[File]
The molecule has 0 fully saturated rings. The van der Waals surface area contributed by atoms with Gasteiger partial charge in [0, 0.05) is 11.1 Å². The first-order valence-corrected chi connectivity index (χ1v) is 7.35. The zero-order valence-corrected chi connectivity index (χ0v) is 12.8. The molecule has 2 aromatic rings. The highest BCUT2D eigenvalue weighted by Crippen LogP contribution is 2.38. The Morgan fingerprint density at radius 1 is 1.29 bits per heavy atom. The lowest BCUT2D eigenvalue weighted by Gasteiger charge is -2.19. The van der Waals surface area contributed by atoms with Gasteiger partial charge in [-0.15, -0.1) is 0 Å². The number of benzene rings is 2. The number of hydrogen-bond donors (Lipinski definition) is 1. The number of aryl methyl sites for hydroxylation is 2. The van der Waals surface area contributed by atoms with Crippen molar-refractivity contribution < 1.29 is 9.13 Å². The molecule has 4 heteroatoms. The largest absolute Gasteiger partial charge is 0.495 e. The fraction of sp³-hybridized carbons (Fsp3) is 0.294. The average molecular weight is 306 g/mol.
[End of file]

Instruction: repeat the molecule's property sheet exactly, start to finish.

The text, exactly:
The molecule has 0 fully saturated rings. The van der Waals surface area contributed by atoms with Gasteiger partial charge in [0, 0.05) is 11.1 Å². The first-order valence-corrected chi connectivity index (χ1v) is 7.35. The zero-order valence-corrected chi connectivity index (χ0v) is 12.8. The molecule has 2 aromatic rings. The highest BCUT2D eigenvalue weighted by Crippen LogP contribution is 2.38. The Morgan fingerprint density at radius 1 is 1.29 bits per heavy atom. The lowest BCUT2D eigenvalue weighted by Gasteiger charge is -2.19. The van der Waals surface area contributed by atoms with Gasteiger partial charge in [-0.15, -0.1) is 0 Å². The number of benzene rings is 2. The number of hydrogen-bond donors (Lipinski definition) is 1. The number of aryl methyl sites for hydroxylation is 2. The van der Waals surface area contributed by atoms with Crippen molar-refractivity contribution < 1.29 is 9.13 Å². The molecule has 4 heteroatoms. The largest absolute Gasteiger partial charge is 0.495 e. The fraction of sp³-hybridized carbons (Fsp3) is 0.294. The average molecular weight is 306 g/mol.